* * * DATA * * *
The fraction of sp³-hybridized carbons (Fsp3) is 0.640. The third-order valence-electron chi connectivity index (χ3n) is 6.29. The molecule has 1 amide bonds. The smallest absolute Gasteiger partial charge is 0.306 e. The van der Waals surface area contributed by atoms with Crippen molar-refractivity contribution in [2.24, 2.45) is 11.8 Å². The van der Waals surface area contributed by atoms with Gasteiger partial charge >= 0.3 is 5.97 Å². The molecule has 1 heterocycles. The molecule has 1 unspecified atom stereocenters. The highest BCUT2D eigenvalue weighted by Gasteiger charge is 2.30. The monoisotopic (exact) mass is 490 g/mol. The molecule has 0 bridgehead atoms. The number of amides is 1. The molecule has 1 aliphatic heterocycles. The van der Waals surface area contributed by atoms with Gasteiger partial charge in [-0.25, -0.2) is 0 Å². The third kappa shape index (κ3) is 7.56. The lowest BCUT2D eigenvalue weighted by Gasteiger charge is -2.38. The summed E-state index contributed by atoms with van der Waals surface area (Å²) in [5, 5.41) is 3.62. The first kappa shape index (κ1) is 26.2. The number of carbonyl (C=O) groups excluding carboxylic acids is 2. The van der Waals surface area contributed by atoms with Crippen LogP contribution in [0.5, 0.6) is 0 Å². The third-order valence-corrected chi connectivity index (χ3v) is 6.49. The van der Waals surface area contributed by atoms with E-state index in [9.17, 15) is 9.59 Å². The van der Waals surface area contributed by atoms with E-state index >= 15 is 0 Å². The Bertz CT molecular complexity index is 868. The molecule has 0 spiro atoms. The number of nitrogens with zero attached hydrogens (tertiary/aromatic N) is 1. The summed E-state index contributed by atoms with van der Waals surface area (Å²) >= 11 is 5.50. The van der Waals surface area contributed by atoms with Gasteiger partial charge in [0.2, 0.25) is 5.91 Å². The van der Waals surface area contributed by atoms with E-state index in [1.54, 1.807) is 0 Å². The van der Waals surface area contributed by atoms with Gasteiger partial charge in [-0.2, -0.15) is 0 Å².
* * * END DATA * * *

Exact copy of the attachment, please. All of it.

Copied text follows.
The fraction of sp³-hybridized carbons (Fsp3) is 0.640. The third-order valence-electron chi connectivity index (χ3n) is 6.29. The molecule has 1 amide bonds. The smallest absolute Gasteiger partial charge is 0.306 e. The van der Waals surface area contributed by atoms with Crippen molar-refractivity contribution in [2.24, 2.45) is 11.8 Å². The van der Waals surface area contributed by atoms with Gasteiger partial charge >= 0.3 is 5.97 Å². The molecule has 1 heterocycles. The molecule has 1 unspecified atom stereocenters. The highest BCUT2D eigenvalue weighted by Gasteiger charge is 2.30. The monoisotopic (exact) mass is 490 g/mol. The molecule has 0 bridgehead atoms. The number of amides is 1. The molecule has 1 aliphatic heterocycles. The van der Waals surface area contributed by atoms with Gasteiger partial charge in [-0.25, -0.2) is 0 Å². The third kappa shape index (κ3) is 7.56. The lowest BCUT2D eigenvalue weighted by Gasteiger charge is -2.38. The summed E-state index contributed by atoms with van der Waals surface area (Å²) in [5, 5.41) is 3.62. The first kappa shape index (κ1) is 26.2. The number of carbonyl (C=O) groups excluding carboxylic acids is 2. The van der Waals surface area contributed by atoms with Crippen LogP contribution in [0.5, 0.6) is 0 Å². The third-order valence-corrected chi connectivity index (χ3v) is 6.49. The van der Waals surface area contributed by atoms with E-state index in [9.17, 15) is 9.59 Å². The van der Waals surface area contributed by atoms with E-state index >= 15 is 0 Å². The Bertz CT molecular complexity index is 868. The molecule has 0 spiro atoms. The number of nitrogens with zero attached hydrogens (tertiary/aromatic N) is 1. The summed E-state index contributed by atoms with van der Waals surface area (Å²) >= 11 is 5.50. The van der Waals surface area contributed by atoms with Gasteiger partial charge in [0.2, 0.25) is 5.91 Å². The van der Waals surface area contributed by atoms with E-state index in [1.54, 1.807) is 0 Å². The van der Waals surface area contributed by atoms with Gasteiger partial charge in [-0.2, -0.15) is 0 Å².